Analysis from pre-owned broker, Colibri Aircraft, reveals that only around 4.65% of the pre-owned jet fleet is for sale – the lowest level since records began in the 1980s. In numbers, around 1134 private jets are for sale globally, compared with approximately 1,839 in June last year, a decline of more than 38%.
Low inventory, plus a drop in new jet deliveries – down 20% from 2019, the lowest number since 2004, highlights the high levels of demand in the private jet sector.
Oliver Stone, MD , Colibri Aircraft said: “Buying private jets is extremely difficult right now, particularly for European compliant aircraft. Multiple buyers and a shrinking inventory of available aircraft have made a very competitive market.”
Stone said he recently tried to purchase a late model Challenger 650 for a client, and at least six offers were made for this aircraft, which ended up trading close to its headline asking price. “To say that the market is competitive at the moment is an understatement,” he said.
Why there has been a decline in the supply of private jets? Stone explained the decline has been led by the US, which “re-opened far quicker” than other parts of the world.
“Key factors driving the dramatic drop in the supply of private jets for sale was a strong desire to travel in an environment with far lower risk of Covid transmission and a significantly reduced airline service making airlines less convenient, which meant that more owners of private jets wanted to keep hold of their aircraft and a large number of first-time buyers entered the market,” said Stone.
In addition, surging asset prices in stock markets and real estate, historically cheap debt due to government stimulus, and depreciation benefits that applied to private jet purchases removed many of the financial pressures owners might have been under to sell. “It also encouraged new buyers to act,” he said.
Also, inventory declined so rapidly Colibri found that current owners are often holding onto their current aircraft as they struggle to find a suitable replacement in such a supply-constrained environment.
A big reason for the popularity of the pre-owned market compared with new aircraft is the price. Colibri Aircraft has seen depreciation as a constant feature of aircraft since the financial crisis in 2008.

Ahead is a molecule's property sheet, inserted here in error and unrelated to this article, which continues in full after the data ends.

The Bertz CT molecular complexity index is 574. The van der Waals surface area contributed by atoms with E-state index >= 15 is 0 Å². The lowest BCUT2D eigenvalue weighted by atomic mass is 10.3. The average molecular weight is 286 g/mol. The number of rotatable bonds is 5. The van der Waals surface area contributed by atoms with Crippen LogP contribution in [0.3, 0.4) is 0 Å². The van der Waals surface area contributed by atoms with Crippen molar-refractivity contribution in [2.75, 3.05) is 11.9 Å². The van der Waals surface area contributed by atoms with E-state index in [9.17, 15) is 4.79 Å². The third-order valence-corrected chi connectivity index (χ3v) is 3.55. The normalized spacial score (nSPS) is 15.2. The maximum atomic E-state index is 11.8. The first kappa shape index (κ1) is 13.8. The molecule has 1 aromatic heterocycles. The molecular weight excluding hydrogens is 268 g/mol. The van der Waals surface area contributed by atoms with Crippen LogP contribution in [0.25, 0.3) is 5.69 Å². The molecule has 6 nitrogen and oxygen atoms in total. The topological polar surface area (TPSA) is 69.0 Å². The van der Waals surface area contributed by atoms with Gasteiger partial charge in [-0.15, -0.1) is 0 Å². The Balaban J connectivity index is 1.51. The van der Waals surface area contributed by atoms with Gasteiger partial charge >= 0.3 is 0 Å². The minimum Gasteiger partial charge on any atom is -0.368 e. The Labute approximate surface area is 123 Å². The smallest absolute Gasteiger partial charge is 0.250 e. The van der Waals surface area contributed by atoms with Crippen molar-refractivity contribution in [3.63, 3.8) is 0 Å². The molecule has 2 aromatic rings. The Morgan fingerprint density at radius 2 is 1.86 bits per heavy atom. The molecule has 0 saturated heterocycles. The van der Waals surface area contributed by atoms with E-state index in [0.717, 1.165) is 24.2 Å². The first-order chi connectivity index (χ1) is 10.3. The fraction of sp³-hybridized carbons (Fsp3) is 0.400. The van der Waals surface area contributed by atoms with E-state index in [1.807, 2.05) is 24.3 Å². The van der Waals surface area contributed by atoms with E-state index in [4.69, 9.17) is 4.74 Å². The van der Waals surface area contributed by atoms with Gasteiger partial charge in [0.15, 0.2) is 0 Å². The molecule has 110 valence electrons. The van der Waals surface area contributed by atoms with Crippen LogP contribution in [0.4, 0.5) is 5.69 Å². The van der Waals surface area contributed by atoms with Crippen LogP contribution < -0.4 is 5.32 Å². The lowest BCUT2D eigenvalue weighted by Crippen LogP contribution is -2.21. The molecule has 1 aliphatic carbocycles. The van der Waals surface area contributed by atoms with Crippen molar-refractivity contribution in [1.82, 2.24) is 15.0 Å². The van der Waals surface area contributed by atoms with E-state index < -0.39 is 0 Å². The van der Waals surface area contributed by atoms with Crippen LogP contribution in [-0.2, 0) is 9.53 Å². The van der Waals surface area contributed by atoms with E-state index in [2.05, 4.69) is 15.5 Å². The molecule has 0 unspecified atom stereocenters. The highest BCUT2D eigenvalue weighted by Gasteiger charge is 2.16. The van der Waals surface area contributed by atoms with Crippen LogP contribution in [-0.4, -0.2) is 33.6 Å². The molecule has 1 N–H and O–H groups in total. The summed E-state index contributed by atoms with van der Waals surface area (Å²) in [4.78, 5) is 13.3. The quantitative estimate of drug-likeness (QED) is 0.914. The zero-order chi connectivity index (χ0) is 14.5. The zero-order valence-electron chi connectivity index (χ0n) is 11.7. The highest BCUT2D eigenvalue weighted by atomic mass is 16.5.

To illustrate this point, of the top 20 best-selling jet types last year, 14 of these models were trading for under $2.5m. Given that the lowest price for a new private jet (a single engine, light jet) is around $3m, it suggests that many buyers are taking advantage of the value of pre-owned aircraft.
Another difference is the purchase cycle. Pre-owned aircraft have a shorter purchase cycle taking several weeks once the right aircraft has been identified. For clients where timing of entry into service is critical, pre-owned jets normally offer a faster path to do so. This was especially true during and in the legacy of Covid-19.
Finally, the difference in size of the inventory available between pre-owned and new is large. Inventory of new aircraft available each year is determined by OEMs which usually try to keep a certain inventory level to maintain stability. As a result, new buyers have only around 700 aircraft per year to choose from, according to Colibri. Compare that withthe pre-owned market, which currently comprises over 20,000 jet aircraft and growing. The size of the pre-owned jet fleet leads to a larger number of transactions each year.
At a glance:
- Around 4.65% of the pre-owned jet fleet is for sale – the lowest level since records began in the 1980s
- Around 1134 private jets are for sale globally, down 38% on last year
- Drop in new jet deliveries – down 20% last year